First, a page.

20 June, 2008

PDXPUG Meeting recap – Logic and Databases with Jeff Davis

by gorthx

[ Jeff’s slides are available at: http://www.pgcon.org/2008/schedule/events/83.en.html ]

Last night’s meeting was Jeff Davis’ last presentation as a Portlander (for a while at least!). He is leaving his job at Laika to pursue streaming database nirvana at Truviso, a company whose database product is based on PostgreSQL. There’s a bunch of whip-smart people working there, and Jeff will fit right in. If you’ve got other questions about what Truviso does, feel free to ask Jeff.

Our “question of the day” was – What are your plans for the summer? We had some great answers — including that Len’s son Ari is hosting the morning NPR news show for the next two weeks! Go Ari! It sounds like James *might* be leaving us for Redmond — stay tuned for more news on that. Gab will be riding her bike, and other people are going to just enjoy the fact that it finally seems like it *is* actually summertime.

Mark Wong is working with Joshua Drake (and Gab?) to install our new Performance Lab downtown on Saturday. Look for updates and announcements about what those servers will be used for from Mark and JD next week. HP donated two of the machines, and I believe that one other came from Sun.

We also had cocktails served by Gabrielle. THANK YOU, GAB!

Jeff’s presentation started with using logic to help express in English basic SQL concepts. For example, JOIN can be expressed with AND, and UNION can be expressed with OR. Thinking about what questions you’ll be asking about the data, and also forming those questions and statements of fact in ways that allow the assignment of clear ‘true’ or ‘false’ values will help enormously in ensuring that your data structures and SQL queries work the way that you and your customers expect.

At the risk of butchering the next discussion, here’s my take on the second part: Jeff spent quite a bit of time talking about the merits of using statements of fact when describing states, and how focusing on the truth values helps you test your assumptions about results from queries. His closing words on this topic: “Use an iterative process to clean up data before migrating it to a new system: make assumptions, test the assumptions, revise the assumptions, and repeat.”

He used the example of “pending” versus “approved by purchasing but not yet received”. This sparked a lively debate about the terminology – is it accurate to say that “pending” is Context Sensitive, and “approved by purchasing…” is Context Insensitive? Most of us seemed to agree that the second example was more useful — although Len Shapiro made the case that “pending” wasn’t so bad. He made the case that we just needed a Data Dictionary to explain it in the application. James brought up that programmers and businesses are lazy, and are unlikely to keep a piece of documentation like that up-to-date. There was a lot more discussion about this.. but at that point, I think I asked Gab for another drink, and then got Len a second drink.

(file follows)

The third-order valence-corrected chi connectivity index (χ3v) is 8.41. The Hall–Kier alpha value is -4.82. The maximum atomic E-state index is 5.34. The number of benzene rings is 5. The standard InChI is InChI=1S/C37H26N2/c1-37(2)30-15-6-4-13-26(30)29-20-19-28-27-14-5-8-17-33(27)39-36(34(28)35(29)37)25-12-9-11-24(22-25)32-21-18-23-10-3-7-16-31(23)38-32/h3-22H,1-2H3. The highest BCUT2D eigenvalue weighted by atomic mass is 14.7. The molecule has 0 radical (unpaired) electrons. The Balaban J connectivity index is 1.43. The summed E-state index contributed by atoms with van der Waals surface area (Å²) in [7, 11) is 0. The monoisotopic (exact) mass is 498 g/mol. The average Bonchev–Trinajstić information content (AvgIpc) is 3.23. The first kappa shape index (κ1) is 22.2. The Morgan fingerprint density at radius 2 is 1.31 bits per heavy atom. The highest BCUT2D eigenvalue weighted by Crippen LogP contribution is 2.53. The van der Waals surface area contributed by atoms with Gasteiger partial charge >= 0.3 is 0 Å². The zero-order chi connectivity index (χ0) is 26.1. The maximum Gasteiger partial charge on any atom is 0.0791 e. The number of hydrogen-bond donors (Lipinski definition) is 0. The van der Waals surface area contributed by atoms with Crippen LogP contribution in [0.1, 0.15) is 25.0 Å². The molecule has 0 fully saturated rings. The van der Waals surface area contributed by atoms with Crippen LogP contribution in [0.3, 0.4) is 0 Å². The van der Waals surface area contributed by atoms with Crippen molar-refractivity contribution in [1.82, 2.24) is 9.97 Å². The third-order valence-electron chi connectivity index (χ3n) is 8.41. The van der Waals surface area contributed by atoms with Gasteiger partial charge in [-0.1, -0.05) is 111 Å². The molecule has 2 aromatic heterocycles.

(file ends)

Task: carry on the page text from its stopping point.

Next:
In the third segment, Jeff went over two ways that the SQL standard treats NULLs – as UNKNOWN or as NO VALUE. In particular he shared these two statements:

test=# select sum(column1) FROM (values (1), (NULL)) t;
sum
—–
1
(1 row)

test=# select (1 + NULL) as plus;
plus
——

(1 row)

We chewed on that for a bit. In the first case, NULL is being treated as “no value”, and just ignored by SUM(). In the second case, NULL is being treated as UNKNOWN – as the NULL is not treated as the same data type (or domain) as ‘1’, and so the answer is NULL.

(oh boy, i hope i got that right, or there’s going to be a long thread to explain this :D)

So, then James brought up the 17 possible meanings for NULL, and how our puny human brains could not compute. Several people made exploding brain noises, we continued to talk about NULL and aggregate functions and how COUNT() seems to violate ALL the proper rules, and… whew.

It was almost 9pm, and we all decided it was time to retire to the Lucky Lab.

Len brought me up to speed on Tom’s latest GSOC work, and I said that I would help test out his graphical Planner analyzer tool. It’s something that helps you understand why it is that the Planner chose the plan it did. I’m sure that I’ll be able to speak more articulately about it after I play with it :)